One of the first things I did after jumping feet first into freelancing was sign up to receive all sorts of industry information. Regular email updates from all corners of the wide and varied copywriting world now land in my inbox each day.
Many of them are useful and I squirrel such emails away for some untold future purpose. Equally as many, however, are not. Well, I say this but of course it's not a universal truth. I'm sure plenty of people read, enjoy and learn from the content in the kind of emails I am referring to. I'm just talking of my own experience.
How to guides on SEO, top tips on writing for the web, content marketing dos and don'ts, know your buyer, sell more stuff, the list goes on. I'm not saying these things aren't important, of course they are and best practice is, after all, best practice. It's just that titles like this and the information that sits under them often leave me a little, well, cold.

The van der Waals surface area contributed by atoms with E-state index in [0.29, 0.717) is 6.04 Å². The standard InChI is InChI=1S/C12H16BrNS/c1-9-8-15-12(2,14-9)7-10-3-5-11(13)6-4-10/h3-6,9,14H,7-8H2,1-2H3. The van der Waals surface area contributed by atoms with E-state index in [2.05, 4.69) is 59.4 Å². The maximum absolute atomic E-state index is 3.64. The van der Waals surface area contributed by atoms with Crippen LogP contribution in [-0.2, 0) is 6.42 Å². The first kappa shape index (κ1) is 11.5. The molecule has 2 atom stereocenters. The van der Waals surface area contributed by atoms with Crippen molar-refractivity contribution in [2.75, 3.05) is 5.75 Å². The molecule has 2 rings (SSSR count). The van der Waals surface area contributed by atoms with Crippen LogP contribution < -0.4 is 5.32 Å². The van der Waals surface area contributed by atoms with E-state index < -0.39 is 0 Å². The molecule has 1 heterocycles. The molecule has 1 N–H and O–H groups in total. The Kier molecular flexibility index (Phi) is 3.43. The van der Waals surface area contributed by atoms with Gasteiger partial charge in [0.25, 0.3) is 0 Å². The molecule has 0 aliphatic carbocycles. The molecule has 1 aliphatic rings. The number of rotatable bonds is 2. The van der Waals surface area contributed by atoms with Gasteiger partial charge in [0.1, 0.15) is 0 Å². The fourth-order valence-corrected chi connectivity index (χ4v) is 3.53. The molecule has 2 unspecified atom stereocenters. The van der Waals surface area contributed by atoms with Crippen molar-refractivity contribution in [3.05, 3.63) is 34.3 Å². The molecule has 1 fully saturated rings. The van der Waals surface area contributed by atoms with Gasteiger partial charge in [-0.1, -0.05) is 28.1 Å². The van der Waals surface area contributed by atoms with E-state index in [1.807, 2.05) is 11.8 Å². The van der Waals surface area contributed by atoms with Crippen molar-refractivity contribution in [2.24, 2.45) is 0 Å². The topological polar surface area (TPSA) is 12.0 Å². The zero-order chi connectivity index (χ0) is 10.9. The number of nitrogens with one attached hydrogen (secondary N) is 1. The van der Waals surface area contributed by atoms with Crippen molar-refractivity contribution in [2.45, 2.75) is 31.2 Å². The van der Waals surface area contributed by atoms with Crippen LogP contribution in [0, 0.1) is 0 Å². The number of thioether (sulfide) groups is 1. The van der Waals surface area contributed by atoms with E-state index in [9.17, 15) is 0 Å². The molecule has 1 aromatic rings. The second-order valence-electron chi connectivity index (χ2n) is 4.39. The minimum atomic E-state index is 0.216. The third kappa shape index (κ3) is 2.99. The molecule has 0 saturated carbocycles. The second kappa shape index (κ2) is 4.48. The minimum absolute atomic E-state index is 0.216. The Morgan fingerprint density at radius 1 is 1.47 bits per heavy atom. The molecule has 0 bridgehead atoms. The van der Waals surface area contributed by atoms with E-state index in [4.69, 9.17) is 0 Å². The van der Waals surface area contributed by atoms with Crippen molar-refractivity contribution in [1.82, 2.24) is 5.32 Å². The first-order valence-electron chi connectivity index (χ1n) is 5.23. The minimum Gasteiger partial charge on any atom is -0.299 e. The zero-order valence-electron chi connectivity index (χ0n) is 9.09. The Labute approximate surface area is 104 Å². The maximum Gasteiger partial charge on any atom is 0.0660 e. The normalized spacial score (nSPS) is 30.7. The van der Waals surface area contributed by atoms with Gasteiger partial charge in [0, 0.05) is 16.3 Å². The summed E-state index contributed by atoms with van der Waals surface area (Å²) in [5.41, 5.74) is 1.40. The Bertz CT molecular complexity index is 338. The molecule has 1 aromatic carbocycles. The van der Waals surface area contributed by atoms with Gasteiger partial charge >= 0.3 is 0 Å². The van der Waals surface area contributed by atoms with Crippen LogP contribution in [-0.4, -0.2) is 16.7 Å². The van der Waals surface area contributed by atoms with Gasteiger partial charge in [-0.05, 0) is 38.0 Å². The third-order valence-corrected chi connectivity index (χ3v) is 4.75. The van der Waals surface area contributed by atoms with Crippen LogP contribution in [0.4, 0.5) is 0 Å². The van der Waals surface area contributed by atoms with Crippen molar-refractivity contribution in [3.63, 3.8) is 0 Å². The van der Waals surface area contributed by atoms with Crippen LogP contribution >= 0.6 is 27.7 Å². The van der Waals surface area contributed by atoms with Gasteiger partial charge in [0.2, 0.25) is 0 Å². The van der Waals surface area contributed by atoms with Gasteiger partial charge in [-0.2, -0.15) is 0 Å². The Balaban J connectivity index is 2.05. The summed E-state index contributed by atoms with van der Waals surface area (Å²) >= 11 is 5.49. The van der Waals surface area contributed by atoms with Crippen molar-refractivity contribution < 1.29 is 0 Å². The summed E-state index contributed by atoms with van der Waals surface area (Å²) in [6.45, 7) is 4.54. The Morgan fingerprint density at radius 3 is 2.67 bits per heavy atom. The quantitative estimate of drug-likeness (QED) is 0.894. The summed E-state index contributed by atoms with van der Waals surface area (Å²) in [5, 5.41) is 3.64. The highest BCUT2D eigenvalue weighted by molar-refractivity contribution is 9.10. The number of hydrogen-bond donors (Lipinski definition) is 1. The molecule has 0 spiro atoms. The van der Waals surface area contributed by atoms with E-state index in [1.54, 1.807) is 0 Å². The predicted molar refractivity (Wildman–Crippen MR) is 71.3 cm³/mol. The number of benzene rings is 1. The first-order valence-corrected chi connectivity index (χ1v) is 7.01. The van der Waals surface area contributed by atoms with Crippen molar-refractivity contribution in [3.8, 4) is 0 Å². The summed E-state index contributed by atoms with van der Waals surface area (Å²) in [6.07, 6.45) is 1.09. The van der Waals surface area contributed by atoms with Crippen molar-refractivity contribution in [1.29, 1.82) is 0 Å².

Don't get me wrong. I am a professional and I know these things matter, but I sometimes feel that they fail to address one of the things I love most about being a copywriter: connecting people with words.
Many of my clients are similar to me, creative individuals who are just starting out or continuing to go it alone down their chosen paths. These people have taken a leap of faith to follow their passions and they come to me to ensure that their written voice reflects their ideals. They know what they need to say but not always how to say it. Finding the right words for them is a pleasure and a skill I am only just beginning to fully appreciate.
I consider myself lucky because writing has always come fairly naturally to me. I'm not saying it's not hard work because it most certainly can be, but finding the right words to express ideas and emotions has never troubled me all that much. And as a lover of words I think of this as a blessing. An even greater blessing, though, is affording this ability to other people, enabling them to say exactly what they want to say in a voice that rings true.
I know this is pretty basic stuff, copywriters are essentially pens for hire and honouring a client's tone of voice is a fundamental building block upon which all sorts of other technical skills must be founded. I suppose what I'm getting at is this: in the world of industry email updates that shout of buying, selling and search engine optimisation, it can be easy to lose sight of the quiet, individual voice and the value that lies in honouring it.